It seems to me that the discussions about how to make courts work again have suffered from a problem of fragmentation.
While basically all courts operate under the same rules, based on the 1930’s Federal Rule project, there are now at least four separate discussions going on, dealing with the very different problems that this now very old system triggers for different groups.
Maybe if we at least recognize that fact, perhaps we can develop more focused as well as ultimately more comprehensive solutions. Perhaps the one thing the four areas of discussion have in common is that in none does the system work for the litigants — for whom it is supposedly designed. Moreover, even to the extent that the system is meant to serve broader goals of legitimization and conflict resolution, if it does not work for the litigants, it will not work for these broader goals, ultimately threatening the social contract.
The Self-Represented Litigant Issue
As a result of the legal profession pricing itself out of the market, there is a discussion triggered by the obvious crisis of millions of people forced to go to court in a system that assumes that everyone has a lawyer, without one. We have made lot of progress in innovations designed to address this problem, but we are still a long way from 100% access for this group. In order for the system to work, such litigants not only need tools, information, assistance and in certain instances a lawyer, but they also need a court management system that identifies when they need help, and gets it to them at that point, otherwise the system clogs up. The key point is that the litigants are not in charge, but at the mercy of the court to make the system work.
The Represented Case Delay Problem
For the once “typical,” but now in many courts now atypical, cases in which the parties have counsel, the discussion is about how to mange and control those cases to closure. There is wide debate about whether the caseflow management reforms of the last few decades need tweaking or replacing, but many agree that the attempt of courts to control their caseloads has failed. The problem, at least from a court management point of view comes from attorneys not being willing to move cases — particularly in the ever more complex, multiple player systems being build. The incentives on lawyers are not to speed cases, rather the reverse. Most importantly, again the clients are not in charge of the process.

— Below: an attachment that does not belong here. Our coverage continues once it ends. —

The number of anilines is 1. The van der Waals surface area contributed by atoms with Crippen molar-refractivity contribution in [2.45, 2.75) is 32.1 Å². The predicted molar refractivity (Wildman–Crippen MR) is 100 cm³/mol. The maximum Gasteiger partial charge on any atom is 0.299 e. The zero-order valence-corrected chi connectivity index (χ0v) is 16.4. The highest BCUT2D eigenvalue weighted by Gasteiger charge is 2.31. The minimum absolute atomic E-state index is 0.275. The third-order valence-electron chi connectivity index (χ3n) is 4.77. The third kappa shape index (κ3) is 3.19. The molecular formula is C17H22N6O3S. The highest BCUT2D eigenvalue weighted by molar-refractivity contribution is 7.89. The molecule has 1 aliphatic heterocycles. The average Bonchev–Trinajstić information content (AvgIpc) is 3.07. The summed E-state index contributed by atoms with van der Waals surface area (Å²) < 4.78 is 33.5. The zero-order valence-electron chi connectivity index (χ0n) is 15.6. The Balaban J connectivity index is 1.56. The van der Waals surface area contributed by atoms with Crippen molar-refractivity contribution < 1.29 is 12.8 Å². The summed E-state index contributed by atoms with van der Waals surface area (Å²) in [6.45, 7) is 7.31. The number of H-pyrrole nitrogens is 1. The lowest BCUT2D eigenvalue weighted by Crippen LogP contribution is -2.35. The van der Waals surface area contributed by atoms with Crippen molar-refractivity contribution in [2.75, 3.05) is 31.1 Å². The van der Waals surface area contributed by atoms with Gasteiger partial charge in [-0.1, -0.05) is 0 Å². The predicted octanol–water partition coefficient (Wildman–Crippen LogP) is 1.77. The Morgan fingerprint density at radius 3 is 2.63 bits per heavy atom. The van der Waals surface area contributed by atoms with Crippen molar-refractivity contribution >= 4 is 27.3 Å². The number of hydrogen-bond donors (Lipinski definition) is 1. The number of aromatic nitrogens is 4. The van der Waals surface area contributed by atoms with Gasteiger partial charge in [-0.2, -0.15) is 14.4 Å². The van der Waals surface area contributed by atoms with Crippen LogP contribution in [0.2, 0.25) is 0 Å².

The Corporate Conflict Problem
There has been lots of attention to the fact that rich, mainly corporate, litigants are buying out of the system in favor of private judging. They do so in part because the rigidity, delay and cost of the system. But they also do so because the clients really are in charge and the law firms have to give them what they want. The response of the courts has been to offer “Business Courts” creating the risk of perceived special treatment, perhaps undercutting, rather than strengthening the system as a whole. Here the clients are taking charge by bailing out of the system
The Corporation Versus the Self-Represented Group
In this group, the courts should exist to act as a countervailing force to the power control and information possessed by the corporation. The history of the foreclosure and credit debt crises shows how rarely they have played this role. Attempts to require plaintiffs to attest to the underlying information have helped reassert the right balance, but the process has only just begun, and much remains to be done. Here the system puts one class in near complete charge.
I hope to blog more about the implications of these distinctions, hopefully with a focus on an integrated approach. I will say this now: I am even more convinced than before that it is time to rethink the whole approach of the current rules. Too much has changed.